30-day challenge: Take your dog to 30 new places (second new street)

On day 18 of my 30-day challenge, Ace and I walked through a new part of the neighborhood. This is nothing exciting, but a good way to go somewhere new when we are pressed for time like today. I only had an extra half hour or so. Normally Ace wears his pinch collar on walks, but today I grabbed the Gentle Leader because it was by the door. Our walk went so much better than normal with Ace wearing the leader. We passed several barking dogs, some chained in their yards and others going nuts as we walked along fences. Ace just marched along side me like he was better than all the other dogs (he was).

One man came out and screamed at his dogs for barking, saying, “Shut up or I’ll break your leg!” I couldn’t help but feel sorry for the two dogs that were just chained up outside. I’m sure all they need is a daily walk, and judging by what I saw of that man, he probably hasn’t taken a walk all year.

Also on our walk, we passed a mom pushing a stroller and a little girl on a tricycle. The morning was full of distractions for Ace, which is just what he needs in order to improve his heeling. I will use the Gentle Leader more often. I just don’t know if I’ll ever get him to heel nicely with his regular collar. But maybe that’s OK.

Does anyone have a dog that heels well with a regular, flat collar? Is this even possible? 🙂

Click here to see all my 30-day challenge posts.

8 thoughts on “30-day challenge: Take your dog to 30 new places (second new street)”

  1. Hi Lindsay,
    I have enjoyed your 30 Day Challenge series…great idea. I have to say the man you encountered on your walk disturbed me. If you suspect those dogs are neglected…always chained up or abused the ASPCA can make a visit to the home.
    Keep up the good posts…look forward to reading about your adventures.
    Fran

  2. Not to be a braggart but my dog heels off leash, so yes it is possible with just a flat collar. You can do it too probably by just tweaking a little bit what you are doing.

    Do you have your dog heel on an entire walk, though?

    I teach dogs two commands, heel and come on. Heeling is strict with no sniffing, peeing, etc. Not very good for a walk around the block.

    ‘Come on’ is still on my left hand side but more loose. No pulling but the dog can stop and smell the roses if needed.

    Ty Brown’s last blog post..Staffordshire terrier question

  3. Hi Lindsay! Y’know, Pepper heels pretty well (without squirrels or cats darting by that is,) on a flat collar. Now, she is only 12 pounds so I have really got it easy. BUT, I trained her along the lines of the book “Barking Up the Right Tree” (by Vera Reeves) which starts off heeling with no leash at all, none.

    You just have a handful of goodies and walk along, popping a treat in the dog’s mouth when you say the word “heel”. Using the placement of the treat to get the dog into that perfect heel position.

    What about when the treats run out? Gradually space the treat popping farther and farther apart and exchange verbal praise. Pepper loves to heel so much that she will put herself into a perfect heel position, speeding up with me, slowing down and sitting when I stop, without my asking! I would say that heel is Pepper’s second best “trick”, after “gimme five”.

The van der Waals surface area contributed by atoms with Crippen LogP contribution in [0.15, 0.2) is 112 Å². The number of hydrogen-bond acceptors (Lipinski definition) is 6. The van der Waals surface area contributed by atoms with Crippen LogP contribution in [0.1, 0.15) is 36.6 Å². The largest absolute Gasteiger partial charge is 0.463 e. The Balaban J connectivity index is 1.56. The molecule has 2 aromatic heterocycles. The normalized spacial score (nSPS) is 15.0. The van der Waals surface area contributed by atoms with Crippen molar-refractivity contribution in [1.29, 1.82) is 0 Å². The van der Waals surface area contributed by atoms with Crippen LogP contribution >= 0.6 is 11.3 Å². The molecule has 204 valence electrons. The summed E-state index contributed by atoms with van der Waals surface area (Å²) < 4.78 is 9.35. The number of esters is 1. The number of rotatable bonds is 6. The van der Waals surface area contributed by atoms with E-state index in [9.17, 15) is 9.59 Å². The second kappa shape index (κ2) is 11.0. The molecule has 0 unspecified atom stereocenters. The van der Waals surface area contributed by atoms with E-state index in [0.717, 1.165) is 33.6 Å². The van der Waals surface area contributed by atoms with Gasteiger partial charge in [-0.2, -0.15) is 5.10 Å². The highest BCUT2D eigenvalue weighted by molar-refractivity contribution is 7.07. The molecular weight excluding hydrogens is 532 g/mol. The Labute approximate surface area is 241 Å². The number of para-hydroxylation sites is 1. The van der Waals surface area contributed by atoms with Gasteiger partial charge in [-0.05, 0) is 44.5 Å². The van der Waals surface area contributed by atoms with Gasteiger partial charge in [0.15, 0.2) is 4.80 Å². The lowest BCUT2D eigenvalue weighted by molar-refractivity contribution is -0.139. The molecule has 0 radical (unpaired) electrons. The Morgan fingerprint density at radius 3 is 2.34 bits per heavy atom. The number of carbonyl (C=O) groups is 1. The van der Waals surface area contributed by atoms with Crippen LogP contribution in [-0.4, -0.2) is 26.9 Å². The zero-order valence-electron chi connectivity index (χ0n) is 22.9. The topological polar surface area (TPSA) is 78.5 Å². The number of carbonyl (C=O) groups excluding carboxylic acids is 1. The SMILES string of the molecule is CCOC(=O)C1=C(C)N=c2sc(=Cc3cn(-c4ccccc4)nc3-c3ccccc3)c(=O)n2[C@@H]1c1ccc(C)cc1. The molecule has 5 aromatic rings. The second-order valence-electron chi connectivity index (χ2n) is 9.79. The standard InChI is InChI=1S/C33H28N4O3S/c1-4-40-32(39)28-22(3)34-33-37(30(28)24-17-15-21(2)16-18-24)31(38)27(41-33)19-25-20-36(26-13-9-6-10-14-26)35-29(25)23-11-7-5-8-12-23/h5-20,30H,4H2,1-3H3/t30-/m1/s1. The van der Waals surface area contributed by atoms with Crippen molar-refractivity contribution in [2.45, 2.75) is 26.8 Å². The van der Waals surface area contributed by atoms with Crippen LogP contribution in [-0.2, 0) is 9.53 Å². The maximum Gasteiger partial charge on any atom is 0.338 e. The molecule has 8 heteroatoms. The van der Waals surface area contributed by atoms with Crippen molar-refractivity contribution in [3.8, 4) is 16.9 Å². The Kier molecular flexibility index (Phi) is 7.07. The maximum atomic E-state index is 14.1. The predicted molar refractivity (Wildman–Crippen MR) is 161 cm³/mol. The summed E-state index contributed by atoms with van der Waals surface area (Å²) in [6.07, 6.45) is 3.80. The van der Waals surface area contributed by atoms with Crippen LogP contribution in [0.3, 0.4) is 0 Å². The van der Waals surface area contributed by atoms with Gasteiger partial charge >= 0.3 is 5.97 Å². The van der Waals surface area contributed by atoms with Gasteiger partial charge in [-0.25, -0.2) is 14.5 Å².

To enforce the heel with a big dog on a flat collar (only), I would use an abrupt right turn, anchoring the leach against your left hip, so if the dog decides not to follow he gets a mighty correction and suddenly paying attention to your choice of direction becomes important.

    Again, this is all easier said than done with a little pup like Pepper but to start training the heel without a leash at all was really profound for me and it ha clearly worked well. You might really like the book I mentioned, reading it was really radical for me.

    Thanks for another great post L and A – This 30-day challenge is my fave! Those other dogs are SO much less fortunate. Really sad.

  4. i don’t ask my dog to heel during her daily walks because the command heel is meant for obedience work whereby she must pay total attention and no sniffing.

    so i just train her to walk on loose leash. i’m using a flat collar and 6 ft leash. most of the time we will be taking the same route, nothing exciting, and my dog don’t really pull. if she wanted to sniff out one particular spot, i just stop, let her enjoy herself and then ask her to move on. i think pulling on leash really made them feeling uncomfortable, so they learn not to pull unless there is something really distracting.

    as for walking in woods, we do it offleash.

    pacco’s last blog post..Scary Eye

  5. castocreations

    Hey you. 🙂 Thank you so much for visiting and commenting on my new blog! 🙂 Trooper didn’t start off on the big teeter. We started on the baby teeter and he really did NOT want to do it. But we just kept working and working with lots of food and now he flies right over it no problem. Well, we’re still on the “baby” teeter but I think we’ll be graduating to the big boy teeter tonight. *gulp*

    Agility is just SO much fun. I am SO glad that you had that post about it ages ago that clicked in my head to look for training in my area. =D

    castocreations’s last blog post..Wordless Wednesday – Happy Agility Dog

  6. I find surburbia brilliant for Chels…unpredictible, often loud, guarenteed new dogs and experiences…

    bloody drives me nuts when people own dogs and are to lazy to walk them…tis criminal

    abbey’s last blog post..Wind Chill Rocks

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